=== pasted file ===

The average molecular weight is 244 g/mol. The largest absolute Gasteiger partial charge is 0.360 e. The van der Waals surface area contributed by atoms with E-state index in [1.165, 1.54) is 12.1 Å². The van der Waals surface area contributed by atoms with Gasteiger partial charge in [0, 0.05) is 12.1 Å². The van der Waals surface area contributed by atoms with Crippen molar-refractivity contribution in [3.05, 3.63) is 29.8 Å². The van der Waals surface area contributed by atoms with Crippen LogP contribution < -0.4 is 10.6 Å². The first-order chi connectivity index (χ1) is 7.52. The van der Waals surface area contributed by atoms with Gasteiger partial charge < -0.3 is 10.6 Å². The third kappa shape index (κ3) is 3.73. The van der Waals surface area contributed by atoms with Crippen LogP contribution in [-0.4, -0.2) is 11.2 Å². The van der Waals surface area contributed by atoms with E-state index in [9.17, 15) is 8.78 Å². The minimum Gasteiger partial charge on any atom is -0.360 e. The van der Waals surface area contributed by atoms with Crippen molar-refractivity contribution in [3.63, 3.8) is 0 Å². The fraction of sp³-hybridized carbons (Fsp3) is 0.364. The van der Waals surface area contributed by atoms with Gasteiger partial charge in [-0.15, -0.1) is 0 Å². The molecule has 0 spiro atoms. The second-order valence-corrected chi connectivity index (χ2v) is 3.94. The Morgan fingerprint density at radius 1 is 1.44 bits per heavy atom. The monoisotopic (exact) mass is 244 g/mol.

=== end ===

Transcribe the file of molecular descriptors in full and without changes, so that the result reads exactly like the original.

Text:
The average molecular weight is 244 g/mol. The largest absolute Gasteiger partial charge is 0.360 e. The van der Waals surface area contributed by atoms with E-state index in [1.165, 1.54) is 12.1 Å². The van der Waals surface area contributed by atoms with Gasteiger partial charge in [0, 0.05) is 12.1 Å². The van der Waals surface area contributed by atoms with Crippen molar-refractivity contribution in [3.05, 3.63) is 29.8 Å². The van der Waals surface area contributed by atoms with Crippen LogP contribution < -0.4 is 10.6 Å². The first-order chi connectivity index (χ1) is 7.52. The van der Waals surface area contributed by atoms with Gasteiger partial charge < -0.3 is 10.6 Å². The third kappa shape index (κ3) is 3.73. The van der Waals surface area contributed by atoms with Crippen LogP contribution in [-0.4, -0.2) is 11.2 Å². The van der Waals surface area contributed by atoms with E-state index in [9.17, 15) is 8.78 Å². The minimum Gasteiger partial charge on any atom is -0.360 e. The van der Waals surface area contributed by atoms with Crippen molar-refractivity contribution in [3.63, 3.8) is 0 Å². The fraction of sp³-hybridized carbons (Fsp3) is 0.364. The van der Waals surface area contributed by atoms with Gasteiger partial charge in [-0.15, -0.1) is 0 Å². The molecule has 0 spiro atoms. The second-order valence-corrected chi connectivity index (χ2v) is 3.94. The Morgan fingerprint density at radius 1 is 1.44 bits per heavy atom. The monoisotopic (exact) mass is 244 g/mol.